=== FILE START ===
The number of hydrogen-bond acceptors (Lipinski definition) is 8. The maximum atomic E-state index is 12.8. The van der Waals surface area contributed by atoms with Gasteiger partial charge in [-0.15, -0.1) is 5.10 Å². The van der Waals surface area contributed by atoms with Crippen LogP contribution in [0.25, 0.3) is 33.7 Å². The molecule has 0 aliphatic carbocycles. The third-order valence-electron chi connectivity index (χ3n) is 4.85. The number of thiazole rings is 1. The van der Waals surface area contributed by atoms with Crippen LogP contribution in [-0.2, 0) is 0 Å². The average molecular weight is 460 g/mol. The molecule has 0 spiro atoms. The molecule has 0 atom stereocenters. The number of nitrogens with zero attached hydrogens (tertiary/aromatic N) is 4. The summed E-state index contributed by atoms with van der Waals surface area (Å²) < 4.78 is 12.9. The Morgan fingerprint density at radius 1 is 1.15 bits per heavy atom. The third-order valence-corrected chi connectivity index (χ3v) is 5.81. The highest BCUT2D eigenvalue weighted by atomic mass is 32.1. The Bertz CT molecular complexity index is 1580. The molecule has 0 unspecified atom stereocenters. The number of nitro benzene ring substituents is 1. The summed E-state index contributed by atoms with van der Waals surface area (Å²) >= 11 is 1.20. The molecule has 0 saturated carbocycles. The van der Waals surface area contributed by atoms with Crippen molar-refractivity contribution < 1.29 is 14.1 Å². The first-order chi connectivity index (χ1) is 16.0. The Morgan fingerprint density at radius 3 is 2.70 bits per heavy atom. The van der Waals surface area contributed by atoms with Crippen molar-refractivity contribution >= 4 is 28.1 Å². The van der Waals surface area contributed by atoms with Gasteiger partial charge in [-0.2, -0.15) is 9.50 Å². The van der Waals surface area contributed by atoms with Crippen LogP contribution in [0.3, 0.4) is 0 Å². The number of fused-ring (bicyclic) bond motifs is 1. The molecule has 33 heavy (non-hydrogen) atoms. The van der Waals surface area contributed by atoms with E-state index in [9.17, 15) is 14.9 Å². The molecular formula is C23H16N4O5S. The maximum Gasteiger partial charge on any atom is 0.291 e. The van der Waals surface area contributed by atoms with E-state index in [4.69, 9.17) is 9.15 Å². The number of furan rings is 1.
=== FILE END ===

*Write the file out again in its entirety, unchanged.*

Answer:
The number of hydrogen-bond acceptors (Lipinski definition) is 8. The maximum atomic E-state index is 12.8. The van der Waals surface area contributed by atoms with Gasteiger partial charge in [-0.15, -0.1) is 5.10 Å². The van der Waals surface area contributed by atoms with Crippen LogP contribution in [0.25, 0.3) is 33.7 Å². The molecule has 0 aliphatic carbocycles. The third-order valence-electron chi connectivity index (χ3n) is 4.85. The number of thiazole rings is 1. The van der Waals surface area contributed by atoms with Crippen LogP contribution in [-0.2, 0) is 0 Å². The average molecular weight is 460 g/mol. The molecule has 0 spiro atoms. The molecule has 0 atom stereocenters. The number of nitrogens with zero attached hydrogens (tertiary/aromatic N) is 4. The summed E-state index contributed by atoms with van der Waals surface area (Å²) < 4.78 is 12.9. The Morgan fingerprint density at radius 1 is 1.15 bits per heavy atom. The third-order valence-corrected chi connectivity index (χ3v) is 5.81. The highest BCUT2D eigenvalue weighted by atomic mass is 32.1. The Bertz CT molecular complexity index is 1580. The molecule has 0 unspecified atom stereocenters. The number of nitro benzene ring substituents is 1. The summed E-state index contributed by atoms with van der Waals surface area (Å²) >= 11 is 1.20. The molecule has 0 saturated carbocycles. The van der Waals surface area contributed by atoms with Crippen molar-refractivity contribution < 1.29 is 14.1 Å². The first-order chi connectivity index (χ1) is 16.0. The Morgan fingerprint density at radius 3 is 2.70 bits per heavy atom. The van der Waals surface area contributed by atoms with Crippen molar-refractivity contribution >= 4 is 28.1 Å². The van der Waals surface area contributed by atoms with Gasteiger partial charge in [-0.2, -0.15) is 9.50 Å². The van der Waals surface area contributed by atoms with Crippen LogP contribution in [0.3, 0.4) is 0 Å². The number of fused-ring (bicyclic) bond motifs is 1. The molecule has 33 heavy (non-hydrogen) atoms. The van der Waals surface area contributed by atoms with E-state index in [9.17, 15) is 14.9 Å². The molecular formula is C23H16N4O5S. The maximum Gasteiger partial charge on any atom is 0.291 e. The van der Waals surface area contributed by atoms with E-state index in [4.69, 9.17) is 9.15 Å². The number of furan rings is 1.